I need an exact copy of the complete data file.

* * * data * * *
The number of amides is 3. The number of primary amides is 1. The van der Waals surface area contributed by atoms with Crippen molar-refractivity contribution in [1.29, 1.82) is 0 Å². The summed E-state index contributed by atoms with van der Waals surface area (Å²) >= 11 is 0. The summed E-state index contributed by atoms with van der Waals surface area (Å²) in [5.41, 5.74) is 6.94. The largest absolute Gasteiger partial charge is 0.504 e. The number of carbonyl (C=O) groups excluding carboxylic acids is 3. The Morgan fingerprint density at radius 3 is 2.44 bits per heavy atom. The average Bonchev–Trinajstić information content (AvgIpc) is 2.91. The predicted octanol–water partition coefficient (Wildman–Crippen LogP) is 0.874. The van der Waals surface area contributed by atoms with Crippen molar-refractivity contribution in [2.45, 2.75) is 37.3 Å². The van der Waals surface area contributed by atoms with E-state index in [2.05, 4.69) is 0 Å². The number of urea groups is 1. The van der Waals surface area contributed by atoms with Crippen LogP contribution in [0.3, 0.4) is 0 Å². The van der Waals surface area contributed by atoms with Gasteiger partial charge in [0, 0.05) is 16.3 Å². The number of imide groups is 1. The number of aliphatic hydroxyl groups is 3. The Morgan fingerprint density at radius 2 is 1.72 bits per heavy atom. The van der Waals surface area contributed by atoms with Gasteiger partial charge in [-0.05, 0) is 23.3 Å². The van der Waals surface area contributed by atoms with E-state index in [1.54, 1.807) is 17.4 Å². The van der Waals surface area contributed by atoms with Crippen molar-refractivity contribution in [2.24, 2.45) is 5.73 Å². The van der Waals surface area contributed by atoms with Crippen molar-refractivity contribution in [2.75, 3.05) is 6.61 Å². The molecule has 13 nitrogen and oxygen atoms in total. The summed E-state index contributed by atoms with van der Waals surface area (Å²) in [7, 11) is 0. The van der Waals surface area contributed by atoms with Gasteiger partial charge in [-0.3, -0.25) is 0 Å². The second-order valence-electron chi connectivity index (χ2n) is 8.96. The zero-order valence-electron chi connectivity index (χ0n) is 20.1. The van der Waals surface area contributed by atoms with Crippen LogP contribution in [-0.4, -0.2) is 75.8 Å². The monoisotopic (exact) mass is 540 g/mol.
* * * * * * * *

The number of amides is 3. The number of primary amides is 1. The van der Waals surface area contributed by atoms with Crippen molar-refractivity contribution in [1.29, 1.82) is 0 Å². The summed E-state index contributed by atoms with van der Waals surface area (Å²) >= 11 is 0. The summed E-state index contributed by atoms with van der Waals surface area (Å²) in [5.41, 5.74) is 6.94. The largest absolute Gasteiger partial charge is 0.504 e. The number of carbonyl (C=O) groups excluding carboxylic acids is 3. The Morgan fingerprint density at radius 3 is 2.44 bits per heavy atom. The average Bonchev–Trinajstić information content (AvgIpc) is 2.91. The predicted octanol–water partition coefficient (Wildman–Crippen LogP) is 0.874. The van der Waals surface area contributed by atoms with Crippen molar-refractivity contribution in [2.45, 2.75) is 37.3 Å². The van der Waals surface area contributed by atoms with E-state index in [2.05, 4.69) is 0 Å². The number of urea groups is 1. The van der Waals surface area contributed by atoms with Crippen LogP contribution in [0.3, 0.4) is 0 Å². The van der Waals surface area contributed by atoms with Gasteiger partial charge in [0, 0.05) is 16.3 Å². The number of imide groups is 1. The number of aliphatic hydroxyl groups is 3. The Morgan fingerprint density at radius 2 is 1.72 bits per heavy atom. The van der Waals surface area contributed by atoms with Gasteiger partial charge in [-0.05, 0) is 23.3 Å². The van der Waals surface area contributed by atoms with E-state index in [1.54, 1.807) is 17.4 Å². The van der Waals surface area contributed by atoms with Crippen molar-refractivity contribution in [2.24, 2.45) is 5.73 Å². The van der Waals surface area contributed by atoms with Crippen molar-refractivity contribution in [2.75, 3.05) is 6.61 Å². The molecule has 13 nitrogen and oxygen atoms in total. The summed E-state index contributed by atoms with van der Waals surface area (Å²) in [7, 11) is 0. The van der Waals surface area contributed by atoms with Gasteiger partial charge in [-0.3, -0.25) is 0 Å². The second-order valence-electron chi connectivity index (χ2n) is 8.96. The zero-order valence-electron chi connectivity index (χ0n) is 20.1. The van der Waals surface area contributed by atoms with Crippen LogP contribution in [-0.4, -0.2) is 75.8 Å². The monoisotopic (exact) mass is 540 g/mol.